Another aspect of this case however requires careful consideration. Pursuant to the debt resolution process under the BRU, Innoventive and its lenders entered into a Master Restructuring Agreement (“MRA”). Typically the terms of the MRA involve waivers by the lenders of the liquidated damages, interest during the moratorium period, haircut on their returns and/or a sacrifice of the principal as the facts of the case may require (“Lenders’ Waivers”). However, the NCLAT held as follows regarding the MRA:

“As far as the Master Restructuring Agreement dated 8 September 2014 (MRA) executed between the Financial Creditor and the Corporate Debtor was concerned; the Corporate Debtor cannot take advantage of the same. Even if it was presumed that fresh agreement came into existence, it does not absolve the Corporate Debtor from paying the previous debts which was due to the Financial Creditor

Prima facie the aforementioned observation of the NCLAT seems to be perhaps in contravention of all agreed principle of Indian Contract Act, 1862 (“Contract Act”).

Section 62 of the Contract Act clearly states:

“Effect of novation, rescission, and alteration of contract

If the parties to a contract agree to substitute a new contract for it, or to rescind or alter it, the original contract need not be performed.


  1. A owes money to B under a contract. It is agreed between A, B and C, that B shall thenceforth accept C as his debtor, instead of A. The old debt of A to B is at an end, and a new debt from C to B has been contracted.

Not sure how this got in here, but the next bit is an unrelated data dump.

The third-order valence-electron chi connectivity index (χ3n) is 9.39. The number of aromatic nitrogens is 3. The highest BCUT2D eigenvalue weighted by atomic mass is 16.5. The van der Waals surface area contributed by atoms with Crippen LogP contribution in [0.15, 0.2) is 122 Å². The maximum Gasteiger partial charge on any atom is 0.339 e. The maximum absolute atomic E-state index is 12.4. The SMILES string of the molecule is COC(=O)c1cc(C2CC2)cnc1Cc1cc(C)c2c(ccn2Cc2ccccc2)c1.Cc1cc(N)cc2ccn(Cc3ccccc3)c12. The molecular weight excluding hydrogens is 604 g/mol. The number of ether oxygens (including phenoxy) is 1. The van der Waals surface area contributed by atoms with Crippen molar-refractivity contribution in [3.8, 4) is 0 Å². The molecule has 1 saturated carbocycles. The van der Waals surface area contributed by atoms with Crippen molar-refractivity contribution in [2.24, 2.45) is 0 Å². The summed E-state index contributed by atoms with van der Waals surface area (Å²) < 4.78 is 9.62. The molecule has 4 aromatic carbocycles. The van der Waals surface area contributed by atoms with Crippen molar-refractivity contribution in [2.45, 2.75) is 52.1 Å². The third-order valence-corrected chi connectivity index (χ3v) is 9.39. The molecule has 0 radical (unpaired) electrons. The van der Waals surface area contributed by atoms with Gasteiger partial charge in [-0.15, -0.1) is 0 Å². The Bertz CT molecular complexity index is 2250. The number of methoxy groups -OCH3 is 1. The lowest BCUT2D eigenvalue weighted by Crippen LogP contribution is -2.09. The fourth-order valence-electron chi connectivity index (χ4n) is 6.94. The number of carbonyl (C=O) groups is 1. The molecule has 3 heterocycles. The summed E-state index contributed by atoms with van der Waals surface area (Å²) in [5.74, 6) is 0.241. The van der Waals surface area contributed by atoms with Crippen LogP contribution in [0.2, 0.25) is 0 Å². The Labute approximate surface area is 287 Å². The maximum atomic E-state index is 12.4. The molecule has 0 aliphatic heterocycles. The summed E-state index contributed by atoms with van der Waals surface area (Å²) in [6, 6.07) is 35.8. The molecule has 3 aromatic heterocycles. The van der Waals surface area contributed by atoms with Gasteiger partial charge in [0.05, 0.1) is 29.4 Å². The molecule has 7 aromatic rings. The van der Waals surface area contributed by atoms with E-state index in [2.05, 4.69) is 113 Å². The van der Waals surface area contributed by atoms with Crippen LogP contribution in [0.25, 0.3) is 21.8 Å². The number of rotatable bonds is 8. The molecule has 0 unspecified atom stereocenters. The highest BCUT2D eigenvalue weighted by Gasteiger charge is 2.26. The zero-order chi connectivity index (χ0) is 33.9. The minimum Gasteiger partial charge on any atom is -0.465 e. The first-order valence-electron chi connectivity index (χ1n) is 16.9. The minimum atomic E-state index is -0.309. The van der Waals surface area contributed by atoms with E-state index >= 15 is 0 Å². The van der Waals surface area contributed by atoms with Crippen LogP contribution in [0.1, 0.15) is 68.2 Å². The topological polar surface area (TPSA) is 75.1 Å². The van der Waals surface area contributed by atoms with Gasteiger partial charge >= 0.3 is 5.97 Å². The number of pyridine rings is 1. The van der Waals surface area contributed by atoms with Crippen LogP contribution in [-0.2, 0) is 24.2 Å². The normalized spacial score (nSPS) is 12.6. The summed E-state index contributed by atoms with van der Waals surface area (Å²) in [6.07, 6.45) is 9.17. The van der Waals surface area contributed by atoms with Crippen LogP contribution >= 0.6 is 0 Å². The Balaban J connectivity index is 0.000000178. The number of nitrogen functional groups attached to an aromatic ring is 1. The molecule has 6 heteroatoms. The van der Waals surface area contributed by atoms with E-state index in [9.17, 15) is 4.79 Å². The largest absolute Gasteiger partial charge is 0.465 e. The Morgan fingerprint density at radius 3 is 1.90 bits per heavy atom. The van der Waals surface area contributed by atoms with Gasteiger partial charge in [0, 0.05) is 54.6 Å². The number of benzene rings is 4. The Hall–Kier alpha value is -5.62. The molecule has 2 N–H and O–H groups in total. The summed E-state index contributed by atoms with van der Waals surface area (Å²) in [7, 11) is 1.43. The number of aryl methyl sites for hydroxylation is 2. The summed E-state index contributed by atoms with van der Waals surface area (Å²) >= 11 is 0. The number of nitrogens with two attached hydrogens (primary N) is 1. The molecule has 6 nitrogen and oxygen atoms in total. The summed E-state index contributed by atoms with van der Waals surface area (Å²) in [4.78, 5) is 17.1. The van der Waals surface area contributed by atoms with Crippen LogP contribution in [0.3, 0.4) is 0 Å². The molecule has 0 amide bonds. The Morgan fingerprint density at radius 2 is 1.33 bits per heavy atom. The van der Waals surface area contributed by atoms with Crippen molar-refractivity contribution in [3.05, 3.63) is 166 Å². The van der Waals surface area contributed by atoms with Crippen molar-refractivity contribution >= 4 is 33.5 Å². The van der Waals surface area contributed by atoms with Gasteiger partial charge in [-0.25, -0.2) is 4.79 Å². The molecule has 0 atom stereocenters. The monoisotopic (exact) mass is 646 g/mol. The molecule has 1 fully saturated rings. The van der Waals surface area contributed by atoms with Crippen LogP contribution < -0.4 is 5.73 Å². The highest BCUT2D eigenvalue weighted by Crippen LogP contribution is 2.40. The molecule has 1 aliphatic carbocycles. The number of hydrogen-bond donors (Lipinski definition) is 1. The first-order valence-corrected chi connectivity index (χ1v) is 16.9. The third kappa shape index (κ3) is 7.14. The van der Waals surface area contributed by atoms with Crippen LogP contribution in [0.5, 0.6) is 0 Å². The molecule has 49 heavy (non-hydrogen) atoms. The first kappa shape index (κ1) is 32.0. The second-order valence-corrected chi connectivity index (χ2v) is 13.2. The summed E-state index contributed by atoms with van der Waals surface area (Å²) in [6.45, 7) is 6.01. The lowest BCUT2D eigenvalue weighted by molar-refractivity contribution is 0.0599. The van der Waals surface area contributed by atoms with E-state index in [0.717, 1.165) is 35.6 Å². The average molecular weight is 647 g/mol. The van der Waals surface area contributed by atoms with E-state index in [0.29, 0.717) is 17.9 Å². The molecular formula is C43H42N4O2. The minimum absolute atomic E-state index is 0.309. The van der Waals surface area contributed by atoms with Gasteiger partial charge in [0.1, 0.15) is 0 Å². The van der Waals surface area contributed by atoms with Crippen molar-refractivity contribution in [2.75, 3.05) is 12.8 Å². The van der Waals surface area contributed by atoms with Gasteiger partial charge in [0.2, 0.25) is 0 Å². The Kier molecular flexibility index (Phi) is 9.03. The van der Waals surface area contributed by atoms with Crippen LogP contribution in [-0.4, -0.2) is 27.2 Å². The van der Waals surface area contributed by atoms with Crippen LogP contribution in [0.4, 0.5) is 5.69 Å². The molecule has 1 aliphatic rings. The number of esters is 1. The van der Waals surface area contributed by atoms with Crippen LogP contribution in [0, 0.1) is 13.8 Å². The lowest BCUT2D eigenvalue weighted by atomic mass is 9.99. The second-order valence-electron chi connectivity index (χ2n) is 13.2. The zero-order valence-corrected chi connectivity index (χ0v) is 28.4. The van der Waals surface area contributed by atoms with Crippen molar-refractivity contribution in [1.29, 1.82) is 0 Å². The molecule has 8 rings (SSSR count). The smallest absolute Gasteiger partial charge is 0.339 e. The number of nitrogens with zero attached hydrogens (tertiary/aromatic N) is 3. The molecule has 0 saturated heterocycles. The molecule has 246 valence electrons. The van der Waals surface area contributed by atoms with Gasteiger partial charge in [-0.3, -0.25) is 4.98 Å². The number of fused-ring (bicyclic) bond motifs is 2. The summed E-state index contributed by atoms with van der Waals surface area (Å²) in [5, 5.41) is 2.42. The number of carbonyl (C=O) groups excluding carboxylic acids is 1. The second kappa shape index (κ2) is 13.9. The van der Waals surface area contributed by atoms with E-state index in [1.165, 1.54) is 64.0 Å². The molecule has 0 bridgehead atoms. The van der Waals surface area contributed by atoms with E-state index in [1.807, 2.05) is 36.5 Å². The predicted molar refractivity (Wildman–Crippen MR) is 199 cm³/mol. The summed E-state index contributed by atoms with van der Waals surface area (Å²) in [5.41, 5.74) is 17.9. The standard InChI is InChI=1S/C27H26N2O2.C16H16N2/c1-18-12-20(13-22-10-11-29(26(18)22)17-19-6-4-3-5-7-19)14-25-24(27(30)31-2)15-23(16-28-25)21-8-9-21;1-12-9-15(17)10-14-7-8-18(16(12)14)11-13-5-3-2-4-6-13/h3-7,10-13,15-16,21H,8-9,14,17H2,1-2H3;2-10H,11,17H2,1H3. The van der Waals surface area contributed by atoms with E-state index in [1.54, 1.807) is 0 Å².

2. A owes B 10,000 rupees. A enters into an agreement with B, and gives B a mortgage of his (A’s) estate for 5,000 rupees in place of the debt of 10,000 rupees. This is a new contract and extinguishes the old.
  3. A owes B 1,000 rupees under a contract, B owes C 1,000 rupees. B orders A to credit C with 1,000 rupees in his books, but C does not assent to the agreement. B still owes C 1, 000 rupees, and no new contract has been entered into.”

On a bare reading of the said Section 62 it is clear that once the contractual understanding has been revised/modified, the parties are not bound to perform their original contractual obligations. In the present context, the impugned judgement of the NCLAT seems to indicate that a master restructuring agreement would not override a loan agreement which has been originally been entered into. It is relevant to note that the MRA is nothing but a subsequent contractual understanding specifically meant to override the prior understanding as contained in the original loan agreement. It is relevant to note that MRAs are based on free and unconditional consent, entered into by the parties on each side with due and legal consideration.